Rikke's book list on sweeping you to a strange surreal world of dreams

Rikke Villadsen Why did Rikke love this book?

Arsène Schrauwen has the simplicity and length to give you this feeling of never being able to escape your sickness or your loneliness. Olivier Schrauwen works with graphic novels as a contemporary artist. His drawings are so precise and weird, they make me think of great folk art as done by Bill Traylor. We realize the inner truth in his simple line and the awkwardness of life. This book is an experience like a dream; both utterly original and strangely familiar.

By Olivier Schrauwen,

Why should I read it?

1 author picked Arsène Schrauwen as one of their favorite books, and they share why you should read it.

What is this book about?

In 1947, the author’s grandfather, Arsene Schrauwen, traveled across the ocean to a mysterious, dangerous jungle colony at the behest of his cousin. Together they would build something deemed impossible: a modern utopia in the wilderness — but not before Arsene falls in love with his cousin’s wife, Marieke. Whether delirious from love or a fever-inducing jungle virus, Arsene’s loosening grip on reality is mirrored by the graphic novel reader’s uncertainty of what is imagined or real by Arsene.


Book cover of The Bun Field

Rikke Villadsen Author Of The Clitoris

From my list on sweeping you to a strange surreal world of dreams.

Who am I?

I have been a surrealist since I discovered Salvador Dali and David Lynch at the age of 14. I have been on a path to combine the art world’s depth in style; symbols and metaphors with storytelling. Becoming a comic artist was a natural path and the media is great for expressing the many complex questions in life; what it is to be human and a woman in this world. I have become an artist who revolves around feminism and surrealism, eros and doubt. 

Rikke's book list on sweeping you to a strange surreal world of dreams

Rikke Villadsen Why did Rikke love this book?

The Bun Field is a dream journey of a genderless child. It has a strange and nightmarish feel to it; the protagonist is being so vulnerable and kind of hurt, but it is not without a constant dark sense of humor. Dark as the country Finland in wintertime. It has a delicious pencil-smudged style as the school of Feuchtenberger has influenced many northern artists, myself included. 

By Amanda Vahamaki,

Why should I read it?

1 author picked The Bun Field as one of their favorite books, and they share why you should read it.

What is this book about?

An introduction to the work of a new artist not to be missed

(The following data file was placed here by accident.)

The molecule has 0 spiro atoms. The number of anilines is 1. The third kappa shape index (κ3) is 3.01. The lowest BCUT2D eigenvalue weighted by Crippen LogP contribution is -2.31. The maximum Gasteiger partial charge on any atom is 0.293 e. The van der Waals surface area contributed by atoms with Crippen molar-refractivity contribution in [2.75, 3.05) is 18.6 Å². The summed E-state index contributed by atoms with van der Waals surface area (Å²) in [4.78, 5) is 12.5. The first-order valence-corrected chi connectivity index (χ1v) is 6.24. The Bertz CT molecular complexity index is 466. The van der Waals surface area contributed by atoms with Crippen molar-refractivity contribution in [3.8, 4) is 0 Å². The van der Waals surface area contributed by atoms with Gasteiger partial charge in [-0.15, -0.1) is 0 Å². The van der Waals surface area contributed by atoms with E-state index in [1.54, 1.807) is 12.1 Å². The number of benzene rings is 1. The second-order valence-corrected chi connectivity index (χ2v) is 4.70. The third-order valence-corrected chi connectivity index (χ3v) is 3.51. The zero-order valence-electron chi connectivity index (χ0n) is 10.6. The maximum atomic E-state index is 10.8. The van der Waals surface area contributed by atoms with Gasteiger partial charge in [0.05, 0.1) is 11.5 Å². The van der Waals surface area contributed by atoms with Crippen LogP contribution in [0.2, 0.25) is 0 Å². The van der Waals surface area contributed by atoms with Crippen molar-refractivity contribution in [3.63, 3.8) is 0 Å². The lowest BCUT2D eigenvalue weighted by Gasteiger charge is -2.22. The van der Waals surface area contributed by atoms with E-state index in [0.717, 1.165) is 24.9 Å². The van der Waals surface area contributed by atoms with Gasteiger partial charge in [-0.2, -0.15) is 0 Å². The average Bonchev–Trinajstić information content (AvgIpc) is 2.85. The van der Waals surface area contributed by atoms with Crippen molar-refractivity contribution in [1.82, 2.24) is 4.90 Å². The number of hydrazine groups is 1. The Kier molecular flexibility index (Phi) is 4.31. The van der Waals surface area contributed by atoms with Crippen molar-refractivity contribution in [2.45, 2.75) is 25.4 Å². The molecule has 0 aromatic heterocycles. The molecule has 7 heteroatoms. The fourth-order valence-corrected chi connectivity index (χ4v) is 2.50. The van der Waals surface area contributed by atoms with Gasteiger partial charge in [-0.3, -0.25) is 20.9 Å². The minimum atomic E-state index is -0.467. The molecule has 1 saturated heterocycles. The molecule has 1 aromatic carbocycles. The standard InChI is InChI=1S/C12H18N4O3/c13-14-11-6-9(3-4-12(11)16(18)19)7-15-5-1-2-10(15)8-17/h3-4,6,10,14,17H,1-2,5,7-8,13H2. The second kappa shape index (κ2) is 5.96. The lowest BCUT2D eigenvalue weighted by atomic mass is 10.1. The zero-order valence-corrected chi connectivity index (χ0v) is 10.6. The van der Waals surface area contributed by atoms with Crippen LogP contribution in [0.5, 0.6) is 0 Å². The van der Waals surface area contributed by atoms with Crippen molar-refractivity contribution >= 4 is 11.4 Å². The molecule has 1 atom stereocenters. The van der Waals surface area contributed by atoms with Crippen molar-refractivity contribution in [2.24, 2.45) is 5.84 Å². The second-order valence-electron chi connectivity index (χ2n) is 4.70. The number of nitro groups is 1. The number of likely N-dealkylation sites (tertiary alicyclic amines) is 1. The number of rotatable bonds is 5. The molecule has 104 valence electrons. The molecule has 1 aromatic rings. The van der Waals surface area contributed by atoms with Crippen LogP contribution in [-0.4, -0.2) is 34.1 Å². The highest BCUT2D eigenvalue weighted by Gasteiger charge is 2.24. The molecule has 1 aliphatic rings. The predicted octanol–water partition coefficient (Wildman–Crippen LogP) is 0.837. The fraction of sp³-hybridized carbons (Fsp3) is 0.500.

Characterized by an intriguing disjointed rhythm and delicious pencil-smudged style, The Bun Field is defined by a surreal ebb and flow, possessing a deep sense of foreboding and hurt, yet maintaining a biting sense of humor. Amanda Vähämäki’s first graphic novel is infused with a sense of abbreviated adolescence and a kind of gray-sky banality.
In this story, a young girl dreams of a dinosaur eating Donald Duck; wakes to find a bald, hulking stranger sharing her breakfast; leaves to take a car trip with a bear;…


Book cover of The Garden of Secrets

Cyril Wong Author Of This Side of Heaven

From my list on tackling surrealism, memory, and desire.

Who am I?

Mortality, desire, memory, and time are my favourite themes, not just in my writing but in my life. I also love anything—music, art, literature—that is evocative, bizarre, and surreal. As a meditator, lover, and writer of poetry and poetic prose, I love books that expand our minds and hearts in ways that conventional acts of writing and creative expressions fail to do.

Cyril's book list on tackling surrealism, memory, and desire

Cyril Wong Why did Cyril love this book?

Goytisolo’s narrative is about a fictitious poet. It is also about the truth about storytelling and the fundamental nature of truth. Different perspectives also conjure up a culture of “hysteria and persecution” surrounding the poet. Can we truly ever know anyone? The book is a perfect metaphor and parable for what happens when we mistake lies for undeniable facts.

By Juan Goytisolo, Peter Bush (translator),

Why should I read it?

1 author picked The Garden of Secrets as one of their favorite books, and they share why you should read it.

What is this book about?

Over three weeks twenty-eight story-tellers - one for each letter in the Arabic alphabet - meet in a Marrakesh garden to tell the story of a poet, Eusebio, arrested in Melilla in the early days of the Spanish Civil War. Eusebio, a friend of Garcia Lorca and his Circle, escapes assassination and his life then escapes the control of a single destiny. Some tales embroider his shadowy life with stories from Djemaa-el-Fna - the pasha's cook, the slave-market, Aysha and the stork... Does Eusebio betray his Fascist friends by confessing in a show-trial that they indulged in orgies with the…


Book cover of Valerie and Her Week of Wonders

James Stoorie Author Of AfterWitch

From my list on supernaturally troubled teenagers.